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Babysitters, this is what you need to know about Income Tax

income tax selfemployedbabysitter Jul 24, 2022

In this blog post, we are going to be looking at tax and why it is important to understand it before you start work.  Not getting tax right could mean that you owe some of what you earn to the government and you don’t want to get caught out if you haven’t saved up enough money.

Before we start I must say that I am not qualified to provide you with personal financial advice.  Everyone’s situation is different and for your own circumstances, I would recommend speaking to an accountant.  Depending on how old you are your parents may have an accountant that you can speak with.

But in general:

The government charges lots of different types of tax to pay for things like our schools, hospitals, and roads.  Value Added Tax on the things we buy, Fuel tax on the fuel we put in our cars - and importantly Income Tax on the income that we earn.

Income tax is charged at different thresholds depending on what we earn:

For the current tax year, we all have a personal threshold of £12,570 under which we pay zero income tax.

So this is important - if you are a student and babysitting is your only job, then you are very likely to be under this threshold and you will not be required to pay any tax.

The next tier up is from £12,571 up to £50,270 and this is called the Basic Rate and is charged at 20%.  So if you earn between those bands, then anything you earn above £12,571 will have a 20% tax charged that you owe to the government.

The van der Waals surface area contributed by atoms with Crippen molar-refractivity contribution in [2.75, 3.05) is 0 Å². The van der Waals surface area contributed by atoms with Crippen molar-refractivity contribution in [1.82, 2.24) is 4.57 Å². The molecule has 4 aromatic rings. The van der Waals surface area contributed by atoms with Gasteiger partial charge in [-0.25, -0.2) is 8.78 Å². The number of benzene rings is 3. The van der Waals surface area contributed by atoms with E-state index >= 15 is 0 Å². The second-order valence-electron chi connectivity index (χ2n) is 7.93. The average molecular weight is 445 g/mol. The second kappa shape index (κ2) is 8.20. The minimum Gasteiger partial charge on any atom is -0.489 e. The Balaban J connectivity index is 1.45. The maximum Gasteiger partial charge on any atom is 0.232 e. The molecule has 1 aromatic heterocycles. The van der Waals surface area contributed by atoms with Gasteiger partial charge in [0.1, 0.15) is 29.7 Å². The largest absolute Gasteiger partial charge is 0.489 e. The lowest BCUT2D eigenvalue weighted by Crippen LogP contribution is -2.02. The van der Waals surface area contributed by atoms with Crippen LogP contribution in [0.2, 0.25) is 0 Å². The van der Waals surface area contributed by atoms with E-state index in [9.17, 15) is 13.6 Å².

If you have another job - perhaps you are a teacher or nurse, then you will already know that your tax is deducted from your pay before it is passed on to you.

If you add babysitting to your income then you must plan for this to be included in your tax return and also to be charged at 20%.

Now because your babysitting work is self-employed when a family pays you £50 you receive the full amount - and if you spend that full amount you are going to find you owe the government some money (£10 in this case).

So if you are a basic rate taxpayer you should keep a close record of everything you earn, and ensure that you keep 20% of it off to the side ready for the end of the year.

Now you might think - eurgh - this is not worth it if I have to pay 20% - well firstly - that is how it is for every self-employed person, and secondly, it makes sense to look at what you are charging.

If you were thinking of charging £8 per hour, then think about charging £10 per hour instead- you can then save the additional £2 to cover the income tax.

Hopefully, this clarifies the mystery of income tax while working as a babysitter and this post will help you to stay on the right side of the taxman!

 

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